Canadiens must sew C on P.K. Subban
There are seven NHL teams heading into camp later this month without a captain, but only one is looking to address a vacancy that was previously filled by 16 Hall of Famers.
The Canadiens are left weighing their options after the departure this summer of Brian Gionta to the Sabres. Fortunately, there's no shortage of worthy candidates. Grizzled defenseman Andrei Markov, after 13 seasons in bleu, blanc et rouge, would be a safe and honorable choice. Gionta has said he would prefer Montreal to go with Tomas Plekanec or Travis Moen to fill his skates. Top scorer Max Pacioretty has both the on-ice chops and the respect of the room to do the job.
For any other franchise in the league, those players would be an excellent choice. But the Habs are different, aren't they? This is a club for which the torch of leadership has been carried by such luminaries as Toe Blake, Rocket Richard, Jean Béliveau, Henri Richard, Yvan Cournoyer, Bob Gainey and Saku Koivu (who announced his retirement on Wednesday). Exceptional players and exceptional men who were able not only to set a higher standard, but to also rally the troops to meet it.
There's really only player who lives up to that charismatic measure on this team: P.K. Subban.
The gregarious defenseman has bypassed goalie Carey Price not just as the face of the franchise, but also as its soul. As Subban goes, so go the Canadiens, a fact the team recognized with the franchise record-setting eight-year, $72-million contract that it awarded to him in August.
But it's not simply Subban's ability to set the pace and the tone on the team that makes him the ideal choice. It's the way he goes about doing it. His passion is on display every shift, as well as his physical and mental commitment. The speed and guile of his game evoke memories of the Flying Frenchmen. And he has backed up all of his swagger with a Norris Trophy and an Olympic gold medal.
The C in Montreal might be the heaviest burden in the league, but Subban is up to the challenge.
“I think that I’d embrace it,” he told the Canadian Press during an NHL Media Tour stop on Tuesday. “Added responsibility to me makes a player better. I think I’ve accomplished a lot in a short time in this league and I’ve earned the respect of my peers and my opponents to command the respect that a captain deserves. I really believe that I’ve earned a lot of respect in this league, both on and off the ice.”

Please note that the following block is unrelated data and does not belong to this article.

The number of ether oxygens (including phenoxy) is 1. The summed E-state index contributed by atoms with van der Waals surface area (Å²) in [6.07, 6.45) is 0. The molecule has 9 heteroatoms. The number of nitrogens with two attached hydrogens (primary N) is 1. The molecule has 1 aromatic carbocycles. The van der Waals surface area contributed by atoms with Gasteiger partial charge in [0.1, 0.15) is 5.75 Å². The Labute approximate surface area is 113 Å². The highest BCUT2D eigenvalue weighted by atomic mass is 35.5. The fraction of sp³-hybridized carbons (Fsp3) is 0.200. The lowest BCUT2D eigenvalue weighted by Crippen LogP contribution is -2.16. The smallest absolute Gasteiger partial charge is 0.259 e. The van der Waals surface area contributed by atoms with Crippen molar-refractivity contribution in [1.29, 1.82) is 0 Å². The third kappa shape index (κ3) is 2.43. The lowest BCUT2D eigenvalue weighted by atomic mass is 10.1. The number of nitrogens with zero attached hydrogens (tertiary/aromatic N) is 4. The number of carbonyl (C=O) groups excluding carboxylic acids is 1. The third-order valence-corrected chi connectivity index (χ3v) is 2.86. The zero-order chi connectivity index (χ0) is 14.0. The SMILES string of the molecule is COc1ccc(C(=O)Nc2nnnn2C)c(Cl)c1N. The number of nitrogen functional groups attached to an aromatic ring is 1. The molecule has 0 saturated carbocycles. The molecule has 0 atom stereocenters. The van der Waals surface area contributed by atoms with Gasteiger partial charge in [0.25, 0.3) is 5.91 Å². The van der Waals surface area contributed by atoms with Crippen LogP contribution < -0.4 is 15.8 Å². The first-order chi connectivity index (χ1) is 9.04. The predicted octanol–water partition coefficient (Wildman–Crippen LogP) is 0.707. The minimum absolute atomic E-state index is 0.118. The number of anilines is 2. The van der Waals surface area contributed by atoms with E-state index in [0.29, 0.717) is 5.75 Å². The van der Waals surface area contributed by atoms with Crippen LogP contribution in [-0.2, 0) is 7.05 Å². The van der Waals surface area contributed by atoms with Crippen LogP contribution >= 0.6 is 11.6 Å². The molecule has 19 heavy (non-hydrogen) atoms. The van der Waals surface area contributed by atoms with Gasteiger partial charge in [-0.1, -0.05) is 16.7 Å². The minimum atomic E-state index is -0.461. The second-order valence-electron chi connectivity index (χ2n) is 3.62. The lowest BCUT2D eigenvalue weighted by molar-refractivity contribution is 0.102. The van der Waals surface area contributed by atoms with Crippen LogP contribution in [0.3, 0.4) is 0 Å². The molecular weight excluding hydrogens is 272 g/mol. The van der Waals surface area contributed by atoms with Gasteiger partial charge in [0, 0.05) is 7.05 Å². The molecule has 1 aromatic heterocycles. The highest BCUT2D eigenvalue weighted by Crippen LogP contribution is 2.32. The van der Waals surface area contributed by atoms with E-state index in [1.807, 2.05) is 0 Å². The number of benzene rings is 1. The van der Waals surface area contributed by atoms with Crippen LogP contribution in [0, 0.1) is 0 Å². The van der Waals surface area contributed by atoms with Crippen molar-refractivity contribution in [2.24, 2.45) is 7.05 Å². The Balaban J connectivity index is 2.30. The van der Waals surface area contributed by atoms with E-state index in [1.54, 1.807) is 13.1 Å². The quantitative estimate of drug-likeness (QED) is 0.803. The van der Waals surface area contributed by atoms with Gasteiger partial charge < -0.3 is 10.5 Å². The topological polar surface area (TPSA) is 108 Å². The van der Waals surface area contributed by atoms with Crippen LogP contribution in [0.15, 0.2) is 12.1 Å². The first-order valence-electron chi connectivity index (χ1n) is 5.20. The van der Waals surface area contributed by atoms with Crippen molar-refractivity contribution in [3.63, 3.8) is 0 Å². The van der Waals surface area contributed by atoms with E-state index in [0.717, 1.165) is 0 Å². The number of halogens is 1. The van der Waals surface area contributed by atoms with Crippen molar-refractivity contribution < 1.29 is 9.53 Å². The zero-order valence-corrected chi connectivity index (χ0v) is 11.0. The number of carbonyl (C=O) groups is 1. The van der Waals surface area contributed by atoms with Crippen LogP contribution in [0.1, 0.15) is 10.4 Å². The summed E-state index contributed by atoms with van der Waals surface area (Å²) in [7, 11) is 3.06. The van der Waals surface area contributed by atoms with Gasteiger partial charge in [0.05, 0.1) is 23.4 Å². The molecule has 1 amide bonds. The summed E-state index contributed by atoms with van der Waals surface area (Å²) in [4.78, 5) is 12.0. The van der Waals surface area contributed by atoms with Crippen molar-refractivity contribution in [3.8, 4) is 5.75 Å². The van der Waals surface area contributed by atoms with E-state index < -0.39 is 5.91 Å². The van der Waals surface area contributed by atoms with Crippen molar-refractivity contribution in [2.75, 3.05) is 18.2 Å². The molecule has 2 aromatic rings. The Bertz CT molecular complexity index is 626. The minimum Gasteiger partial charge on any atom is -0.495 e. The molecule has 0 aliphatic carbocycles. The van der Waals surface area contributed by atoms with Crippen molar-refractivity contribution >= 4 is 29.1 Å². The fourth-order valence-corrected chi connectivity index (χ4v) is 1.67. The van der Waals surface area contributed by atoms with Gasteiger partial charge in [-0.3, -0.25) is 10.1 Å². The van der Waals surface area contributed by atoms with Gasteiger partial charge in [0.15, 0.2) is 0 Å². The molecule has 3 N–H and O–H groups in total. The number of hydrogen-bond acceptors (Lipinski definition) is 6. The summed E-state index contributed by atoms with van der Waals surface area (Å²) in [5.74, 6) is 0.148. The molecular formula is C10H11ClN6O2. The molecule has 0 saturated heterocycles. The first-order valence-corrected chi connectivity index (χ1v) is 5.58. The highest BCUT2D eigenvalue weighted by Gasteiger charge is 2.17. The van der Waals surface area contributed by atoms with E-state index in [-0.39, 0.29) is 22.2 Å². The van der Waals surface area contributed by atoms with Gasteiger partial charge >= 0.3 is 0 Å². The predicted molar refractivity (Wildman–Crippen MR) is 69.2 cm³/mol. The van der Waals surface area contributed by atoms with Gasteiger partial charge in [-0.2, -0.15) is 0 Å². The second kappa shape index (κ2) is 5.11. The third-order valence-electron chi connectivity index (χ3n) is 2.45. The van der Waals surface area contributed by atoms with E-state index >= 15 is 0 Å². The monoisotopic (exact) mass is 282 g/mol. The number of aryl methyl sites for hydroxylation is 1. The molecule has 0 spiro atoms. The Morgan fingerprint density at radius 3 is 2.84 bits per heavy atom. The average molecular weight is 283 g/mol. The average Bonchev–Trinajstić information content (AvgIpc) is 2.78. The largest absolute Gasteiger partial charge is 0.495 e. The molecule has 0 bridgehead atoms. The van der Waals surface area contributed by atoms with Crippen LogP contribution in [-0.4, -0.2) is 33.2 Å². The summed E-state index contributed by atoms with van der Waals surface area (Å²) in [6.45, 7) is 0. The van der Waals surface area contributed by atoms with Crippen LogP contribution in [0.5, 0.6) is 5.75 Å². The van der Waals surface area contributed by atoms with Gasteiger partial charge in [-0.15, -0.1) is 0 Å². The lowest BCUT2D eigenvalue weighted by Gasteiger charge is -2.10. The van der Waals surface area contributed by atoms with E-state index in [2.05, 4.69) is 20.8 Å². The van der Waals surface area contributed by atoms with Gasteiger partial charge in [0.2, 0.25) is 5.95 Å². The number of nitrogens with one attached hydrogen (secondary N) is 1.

He added that he sees a captain as someone who’s “able to perform on the ice and bring it for their teammates in … the toughest moments.”
That's one area where Subban's detractors can make a good argument against him. After a pair of brilliant playoff performances last spring against the Lightning and the Bruins—the Habs simply wouldn't have gotten past Boston without him—he was roundly criticized for his struggles against the loss to the Rangers in the conference finals
Fair? Absolutely. And that's just a hint of the scrutiny that would come his way were he to wear the C. But it's worth remembering that while Subban is not yet fully formed as a player, he has matured significantly the past two seasons, both on and off the ice. And it's off the ice where his worthiness really shines. He's shown Béliveau-esque eloquence with the media during rough spots, as he did time and again last season when coach Michel Therrien was seemingly setting him up to fail. And when the going's good, Subban is religious about deflecting praise and focusing on the team concept.
The Canadiens themselves aren't yet fully formed. This is a team with a young core, one that's still a few years away from reaching its potential. A supporting group of veteran leaders like Markov and Plekanec can provide the experience the kids need, but only Subban can establish the identity the franchise needs.
He may not be French, but Subban is the player who can get the Canadiens truly flying again.